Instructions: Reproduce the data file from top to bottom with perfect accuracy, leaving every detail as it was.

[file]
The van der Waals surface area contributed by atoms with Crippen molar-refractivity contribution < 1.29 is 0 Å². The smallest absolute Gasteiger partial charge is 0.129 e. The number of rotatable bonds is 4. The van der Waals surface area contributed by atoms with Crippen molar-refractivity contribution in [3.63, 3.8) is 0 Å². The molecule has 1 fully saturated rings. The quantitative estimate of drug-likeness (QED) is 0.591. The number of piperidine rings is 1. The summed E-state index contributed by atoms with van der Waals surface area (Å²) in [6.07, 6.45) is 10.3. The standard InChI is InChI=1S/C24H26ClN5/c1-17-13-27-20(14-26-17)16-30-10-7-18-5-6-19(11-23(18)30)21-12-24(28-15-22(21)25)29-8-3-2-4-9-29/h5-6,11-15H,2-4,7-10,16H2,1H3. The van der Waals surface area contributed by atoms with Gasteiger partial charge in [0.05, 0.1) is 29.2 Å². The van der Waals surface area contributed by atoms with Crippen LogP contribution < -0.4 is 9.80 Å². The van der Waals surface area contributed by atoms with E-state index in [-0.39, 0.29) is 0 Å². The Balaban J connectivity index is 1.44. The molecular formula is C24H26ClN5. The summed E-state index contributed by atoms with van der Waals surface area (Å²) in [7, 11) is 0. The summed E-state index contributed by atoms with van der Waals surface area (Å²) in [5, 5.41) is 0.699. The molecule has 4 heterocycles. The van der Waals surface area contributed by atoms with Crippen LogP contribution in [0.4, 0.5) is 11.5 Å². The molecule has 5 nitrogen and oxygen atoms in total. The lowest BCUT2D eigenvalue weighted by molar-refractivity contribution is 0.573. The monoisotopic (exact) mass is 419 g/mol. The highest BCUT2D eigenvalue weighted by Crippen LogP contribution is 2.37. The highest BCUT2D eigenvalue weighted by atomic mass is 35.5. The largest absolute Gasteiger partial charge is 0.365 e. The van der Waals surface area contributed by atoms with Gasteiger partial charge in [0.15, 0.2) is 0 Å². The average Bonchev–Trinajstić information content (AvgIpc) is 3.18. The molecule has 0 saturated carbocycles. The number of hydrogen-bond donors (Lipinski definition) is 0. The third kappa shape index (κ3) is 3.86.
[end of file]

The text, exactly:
The van der Waals surface area contributed by atoms with Crippen molar-refractivity contribution < 1.29 is 0 Å². The smallest absolute Gasteiger partial charge is 0.129 e. The number of rotatable bonds is 4. The van der Waals surface area contributed by atoms with Crippen molar-refractivity contribution in [3.63, 3.8) is 0 Å². The molecule has 1 fully saturated rings. The quantitative estimate of drug-likeness (QED) is 0.591. The number of piperidine rings is 1. The summed E-state index contributed by atoms with van der Waals surface area (Å²) in [6.07, 6.45) is 10.3. The standard InChI is InChI=1S/C24H26ClN5/c1-17-13-27-20(14-26-17)16-30-10-7-18-5-6-19(11-23(18)30)21-12-24(28-15-22(21)25)29-8-3-2-4-9-29/h5-6,11-15H,2-4,7-10,16H2,1H3. The van der Waals surface area contributed by atoms with Gasteiger partial charge in [0.05, 0.1) is 29.2 Å². The van der Waals surface area contributed by atoms with Crippen LogP contribution < -0.4 is 9.80 Å². The van der Waals surface area contributed by atoms with E-state index in [-0.39, 0.29) is 0 Å². The Balaban J connectivity index is 1.44. The molecular formula is C24H26ClN5. The summed E-state index contributed by atoms with van der Waals surface area (Å²) in [7, 11) is 0. The summed E-state index contributed by atoms with van der Waals surface area (Å²) in [5, 5.41) is 0.699. The molecule has 4 heterocycles. The van der Waals surface area contributed by atoms with Crippen LogP contribution in [0.4, 0.5) is 11.5 Å². The molecule has 5 nitrogen and oxygen atoms in total. The lowest BCUT2D eigenvalue weighted by molar-refractivity contribution is 0.573. The monoisotopic (exact) mass is 419 g/mol. The highest BCUT2D eigenvalue weighted by Crippen LogP contribution is 2.37. The highest BCUT2D eigenvalue weighted by atomic mass is 35.5. The largest absolute Gasteiger partial charge is 0.365 e. The van der Waals surface area contributed by atoms with Gasteiger partial charge in [0.15, 0.2) is 0 Å². The average Bonchev–Trinajstić information content (AvgIpc) is 3.18. The molecule has 0 saturated carbocycles. The number of hydrogen-bond donors (Lipinski definition) is 0. The third kappa shape index (κ3) is 3.86.